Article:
As we do bless we discover one further mystery: the more we bless the Lord in that way, the more we realise that the ability to bless him, is itself an experience of the Holy Spirit. It was the same with Jesus. Do you remember in the gospels (Matthew 11:25; Luke 10:21) where he is described praying ‘I bless you, Father, Lord of heaven and earth’. As it was the Spirit who made Jesus cry out ‘I bless you, Father!’ so it is the same Spirit, as St Paul says in his letter to the Romans, who makes us cry out ‘Abba! Father!’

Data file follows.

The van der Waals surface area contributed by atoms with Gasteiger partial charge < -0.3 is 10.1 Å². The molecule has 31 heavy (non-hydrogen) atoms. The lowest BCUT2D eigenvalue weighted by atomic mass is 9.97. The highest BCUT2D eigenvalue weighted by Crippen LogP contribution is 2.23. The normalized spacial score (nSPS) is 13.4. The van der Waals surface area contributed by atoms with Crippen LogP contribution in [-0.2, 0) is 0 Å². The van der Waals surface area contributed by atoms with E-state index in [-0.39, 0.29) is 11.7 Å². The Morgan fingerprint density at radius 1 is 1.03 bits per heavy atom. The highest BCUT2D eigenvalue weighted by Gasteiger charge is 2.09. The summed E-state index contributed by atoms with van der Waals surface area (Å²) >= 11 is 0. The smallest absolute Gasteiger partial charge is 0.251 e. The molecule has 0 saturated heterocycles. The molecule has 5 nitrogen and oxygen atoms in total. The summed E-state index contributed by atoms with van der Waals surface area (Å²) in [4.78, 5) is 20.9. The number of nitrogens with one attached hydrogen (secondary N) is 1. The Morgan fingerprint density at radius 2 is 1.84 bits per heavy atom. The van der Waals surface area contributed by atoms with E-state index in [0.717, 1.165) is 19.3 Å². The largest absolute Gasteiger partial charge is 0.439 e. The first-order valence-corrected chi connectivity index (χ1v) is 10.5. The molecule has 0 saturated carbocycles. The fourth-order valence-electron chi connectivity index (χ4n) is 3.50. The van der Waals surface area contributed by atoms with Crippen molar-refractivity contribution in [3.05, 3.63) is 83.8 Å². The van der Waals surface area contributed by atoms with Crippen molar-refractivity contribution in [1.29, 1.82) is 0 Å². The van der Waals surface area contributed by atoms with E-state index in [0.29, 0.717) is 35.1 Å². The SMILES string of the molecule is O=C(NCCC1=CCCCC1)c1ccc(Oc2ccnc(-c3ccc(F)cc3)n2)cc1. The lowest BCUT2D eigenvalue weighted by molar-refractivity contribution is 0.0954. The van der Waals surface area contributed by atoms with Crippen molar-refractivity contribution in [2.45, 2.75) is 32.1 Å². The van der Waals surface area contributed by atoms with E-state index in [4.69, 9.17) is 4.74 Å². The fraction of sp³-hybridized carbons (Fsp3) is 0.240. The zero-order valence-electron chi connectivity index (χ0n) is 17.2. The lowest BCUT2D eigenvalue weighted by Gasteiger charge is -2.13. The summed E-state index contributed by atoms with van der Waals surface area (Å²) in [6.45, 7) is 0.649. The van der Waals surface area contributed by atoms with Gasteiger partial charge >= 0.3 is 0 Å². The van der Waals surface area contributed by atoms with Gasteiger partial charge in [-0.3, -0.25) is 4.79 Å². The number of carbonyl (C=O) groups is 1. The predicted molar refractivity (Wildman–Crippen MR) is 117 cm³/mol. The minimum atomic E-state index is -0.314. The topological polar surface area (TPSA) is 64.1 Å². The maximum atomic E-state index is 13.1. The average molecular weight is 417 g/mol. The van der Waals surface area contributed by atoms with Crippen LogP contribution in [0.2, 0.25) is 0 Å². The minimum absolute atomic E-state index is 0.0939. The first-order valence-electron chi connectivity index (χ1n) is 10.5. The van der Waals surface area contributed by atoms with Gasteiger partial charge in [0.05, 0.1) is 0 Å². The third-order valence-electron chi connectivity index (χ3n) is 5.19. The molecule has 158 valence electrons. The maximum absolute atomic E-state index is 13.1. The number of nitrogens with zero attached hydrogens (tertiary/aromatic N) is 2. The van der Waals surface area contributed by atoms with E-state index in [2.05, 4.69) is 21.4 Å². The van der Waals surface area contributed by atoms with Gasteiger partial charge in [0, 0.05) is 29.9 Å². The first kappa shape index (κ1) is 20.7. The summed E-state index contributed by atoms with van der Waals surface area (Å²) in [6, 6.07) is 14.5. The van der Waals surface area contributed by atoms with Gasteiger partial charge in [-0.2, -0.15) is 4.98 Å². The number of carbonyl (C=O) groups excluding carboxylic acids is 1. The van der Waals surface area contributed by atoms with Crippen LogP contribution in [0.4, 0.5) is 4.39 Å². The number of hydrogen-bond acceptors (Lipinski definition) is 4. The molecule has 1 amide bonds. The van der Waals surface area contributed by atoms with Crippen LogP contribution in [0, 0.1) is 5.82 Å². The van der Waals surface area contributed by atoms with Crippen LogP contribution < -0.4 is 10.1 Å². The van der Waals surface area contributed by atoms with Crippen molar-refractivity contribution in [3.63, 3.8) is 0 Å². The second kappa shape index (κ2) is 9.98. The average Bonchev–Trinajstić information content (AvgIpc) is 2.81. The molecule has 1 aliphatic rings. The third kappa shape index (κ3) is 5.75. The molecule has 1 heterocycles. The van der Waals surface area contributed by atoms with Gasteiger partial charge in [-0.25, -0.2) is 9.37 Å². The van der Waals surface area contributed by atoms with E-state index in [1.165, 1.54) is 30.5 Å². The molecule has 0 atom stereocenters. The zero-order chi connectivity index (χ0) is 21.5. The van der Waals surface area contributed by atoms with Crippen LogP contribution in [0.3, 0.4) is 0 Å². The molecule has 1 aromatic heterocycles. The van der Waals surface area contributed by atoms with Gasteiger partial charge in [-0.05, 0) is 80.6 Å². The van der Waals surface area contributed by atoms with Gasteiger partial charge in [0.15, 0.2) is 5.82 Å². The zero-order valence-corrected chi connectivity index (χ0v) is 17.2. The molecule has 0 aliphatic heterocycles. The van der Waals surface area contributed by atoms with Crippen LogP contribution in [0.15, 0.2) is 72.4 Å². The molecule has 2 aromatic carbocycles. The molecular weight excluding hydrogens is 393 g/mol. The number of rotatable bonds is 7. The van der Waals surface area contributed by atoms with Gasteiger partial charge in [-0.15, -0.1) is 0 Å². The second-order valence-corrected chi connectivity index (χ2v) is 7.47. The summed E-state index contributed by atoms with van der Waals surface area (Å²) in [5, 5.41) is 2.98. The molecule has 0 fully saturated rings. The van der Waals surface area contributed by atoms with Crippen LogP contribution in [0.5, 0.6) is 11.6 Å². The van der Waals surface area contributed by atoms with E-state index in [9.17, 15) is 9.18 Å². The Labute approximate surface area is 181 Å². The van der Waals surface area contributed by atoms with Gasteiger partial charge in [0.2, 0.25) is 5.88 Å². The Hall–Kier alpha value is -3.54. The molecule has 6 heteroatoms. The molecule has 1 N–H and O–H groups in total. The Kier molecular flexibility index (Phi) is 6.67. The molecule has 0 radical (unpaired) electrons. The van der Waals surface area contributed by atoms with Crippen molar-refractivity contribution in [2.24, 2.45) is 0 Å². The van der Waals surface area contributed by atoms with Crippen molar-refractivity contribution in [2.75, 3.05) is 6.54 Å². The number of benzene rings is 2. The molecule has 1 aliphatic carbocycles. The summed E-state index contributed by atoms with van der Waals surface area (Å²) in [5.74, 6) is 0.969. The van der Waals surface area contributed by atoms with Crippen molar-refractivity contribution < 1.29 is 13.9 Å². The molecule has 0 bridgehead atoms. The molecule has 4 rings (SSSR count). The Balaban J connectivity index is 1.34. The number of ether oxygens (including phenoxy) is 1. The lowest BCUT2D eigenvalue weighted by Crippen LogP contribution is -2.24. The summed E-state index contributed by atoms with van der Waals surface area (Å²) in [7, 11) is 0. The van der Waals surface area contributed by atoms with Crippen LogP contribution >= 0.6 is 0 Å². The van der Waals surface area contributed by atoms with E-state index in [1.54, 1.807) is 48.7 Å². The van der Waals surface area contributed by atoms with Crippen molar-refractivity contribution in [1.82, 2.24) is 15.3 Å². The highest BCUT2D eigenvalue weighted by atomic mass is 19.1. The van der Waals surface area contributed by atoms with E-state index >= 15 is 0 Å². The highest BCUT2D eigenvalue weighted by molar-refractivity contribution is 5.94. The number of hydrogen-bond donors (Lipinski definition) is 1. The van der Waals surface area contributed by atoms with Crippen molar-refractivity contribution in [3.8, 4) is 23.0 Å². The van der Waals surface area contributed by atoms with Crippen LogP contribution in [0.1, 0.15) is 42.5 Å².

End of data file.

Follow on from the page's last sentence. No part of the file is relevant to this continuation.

But the psalms teach us something even deeper: to praise God always and everywhere, not just when we’re conscious of things to be grateful for, but even when we’re not, and even in the midst of the mess we find ourselves in at any given moment. The psalms don’t undo our mistakes and failures but they do redeem them which is exactly what King David discovered when he composed the psalms in the first place. Again Jesus teaches us this when he prays, ‘I bless you, Father’ because he prays it in the face of his own failure. His first mission around the towns of Galilee has just been a total flop, but rather than allow himself to be discouraged he chooses to give his Father thanks and praise. He will not be intimidated by the evidence in front of him. Likewise at the Last Supper, even as his passion looms large Jesus chooses to take bread and bless God for it. It’s this trust that praising expresses which triggers the miracle of the paschal mystery, which causes the earthquake and resurrection.